Iago also suspects Othello of having some kind of relationship with his own wife, although he does not know or even seem to care whether or not his suspicions have any foundation at all. Again, according to Iago, Othello is an "ass" because he has a "free and open nature." This act works as an introduction to the Othello character and shows how other characters react to his presence.
The remaining acts of the play
Brabantio thinks of Othello as the Moorish soldier—a well-behaved barbarian—and will never accept him as a son-in-law. Iago’s fixation on revenge rules him absolutely and drives him to ruin. Roderigo thinks he can buy Desdemona’s love. Desdemona loves Othello and will continue to love him no matter how he treats her. Othello thinks the guilty must always be swiftly punished.
The objective characters have a fundamental need to be loved and admired. Othello, growing older, craves a woman’s love. Desdemona, seeking love and adventure, falls for the experienced general. Brabantio needs the love and devotion of his flesh and blood, and when Desdemona pledges her allegiance to Othello, he’s heartbroken and soon dies. Roderigo, needing Desdemona’s affection, fights to win her even after she’s married. Iago needs an overt sign of Othello’s admiration, the lieutenant post, and works to get it after Cassio is promoted ahead of him.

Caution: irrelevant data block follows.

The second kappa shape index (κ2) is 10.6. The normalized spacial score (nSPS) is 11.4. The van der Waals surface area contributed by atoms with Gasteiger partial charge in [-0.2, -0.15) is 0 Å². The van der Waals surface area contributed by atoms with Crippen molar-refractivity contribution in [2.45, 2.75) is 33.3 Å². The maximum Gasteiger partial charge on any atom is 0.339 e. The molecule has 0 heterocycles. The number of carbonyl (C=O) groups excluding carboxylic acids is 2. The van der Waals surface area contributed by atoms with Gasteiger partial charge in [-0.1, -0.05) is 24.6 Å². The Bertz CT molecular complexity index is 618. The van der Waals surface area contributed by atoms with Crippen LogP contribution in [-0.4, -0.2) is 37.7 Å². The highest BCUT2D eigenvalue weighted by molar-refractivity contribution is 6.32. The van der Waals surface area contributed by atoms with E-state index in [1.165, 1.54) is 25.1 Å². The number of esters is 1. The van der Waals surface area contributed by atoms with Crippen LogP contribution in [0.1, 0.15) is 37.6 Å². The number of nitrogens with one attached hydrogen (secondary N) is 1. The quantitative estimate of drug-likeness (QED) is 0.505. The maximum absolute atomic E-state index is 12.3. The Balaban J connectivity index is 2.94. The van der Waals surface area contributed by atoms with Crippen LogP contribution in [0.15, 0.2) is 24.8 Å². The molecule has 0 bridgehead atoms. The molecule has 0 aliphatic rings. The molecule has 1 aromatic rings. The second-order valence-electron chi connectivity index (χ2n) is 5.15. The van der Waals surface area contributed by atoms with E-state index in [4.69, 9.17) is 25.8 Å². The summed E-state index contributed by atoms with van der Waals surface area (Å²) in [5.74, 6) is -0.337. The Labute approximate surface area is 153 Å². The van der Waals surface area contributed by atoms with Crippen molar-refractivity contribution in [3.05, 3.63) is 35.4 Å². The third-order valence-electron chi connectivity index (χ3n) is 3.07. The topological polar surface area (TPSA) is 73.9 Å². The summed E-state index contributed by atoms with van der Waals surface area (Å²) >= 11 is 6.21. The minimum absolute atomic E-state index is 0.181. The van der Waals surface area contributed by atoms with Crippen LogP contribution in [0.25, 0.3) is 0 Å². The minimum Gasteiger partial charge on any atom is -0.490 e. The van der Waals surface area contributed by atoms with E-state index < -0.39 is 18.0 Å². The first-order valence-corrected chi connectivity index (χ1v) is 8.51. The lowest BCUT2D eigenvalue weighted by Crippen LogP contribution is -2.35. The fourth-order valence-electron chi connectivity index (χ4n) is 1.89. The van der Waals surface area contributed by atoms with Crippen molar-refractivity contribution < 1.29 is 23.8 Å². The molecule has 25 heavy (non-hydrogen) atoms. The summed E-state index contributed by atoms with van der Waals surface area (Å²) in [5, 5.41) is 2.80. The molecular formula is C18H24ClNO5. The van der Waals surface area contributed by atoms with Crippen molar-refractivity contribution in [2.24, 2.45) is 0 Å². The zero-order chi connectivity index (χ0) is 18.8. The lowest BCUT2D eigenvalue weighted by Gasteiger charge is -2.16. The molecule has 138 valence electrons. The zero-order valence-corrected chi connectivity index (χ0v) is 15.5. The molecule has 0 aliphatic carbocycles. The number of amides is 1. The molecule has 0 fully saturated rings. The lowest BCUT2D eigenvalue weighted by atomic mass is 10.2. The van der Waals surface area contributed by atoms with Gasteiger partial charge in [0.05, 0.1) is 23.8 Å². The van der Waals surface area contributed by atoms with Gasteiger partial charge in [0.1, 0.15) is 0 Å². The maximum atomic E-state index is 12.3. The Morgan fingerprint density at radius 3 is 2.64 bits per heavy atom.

Even when Brabantio discovers his daughter has run away from home, he can’t believe she’s married to Othello, saying that Desdemona has refused all her young Venetian suitors and would never marry the old, Moorish soldier. Brabantio accepts Othello as an occasional house guest, but not as a son-in-law. When called to the senate to explain her actions, Desdemona refuses to back down from her father’s disapproval of her marriage to Othello. As a young woman in love she’s unwilling to see that the differences between her and Othello may lead to heartbreak. Roderigo refuses to admit he’s lost Desdemona even after she marries Othello and they are obviously happy together. Iago can’t let go of his jealousy and hatred of Cassio and Othello, devising scheme after scheme to destroy them. He’s so blinded by this maliciousness he can’t see how his plan can backfire and destroy him as well.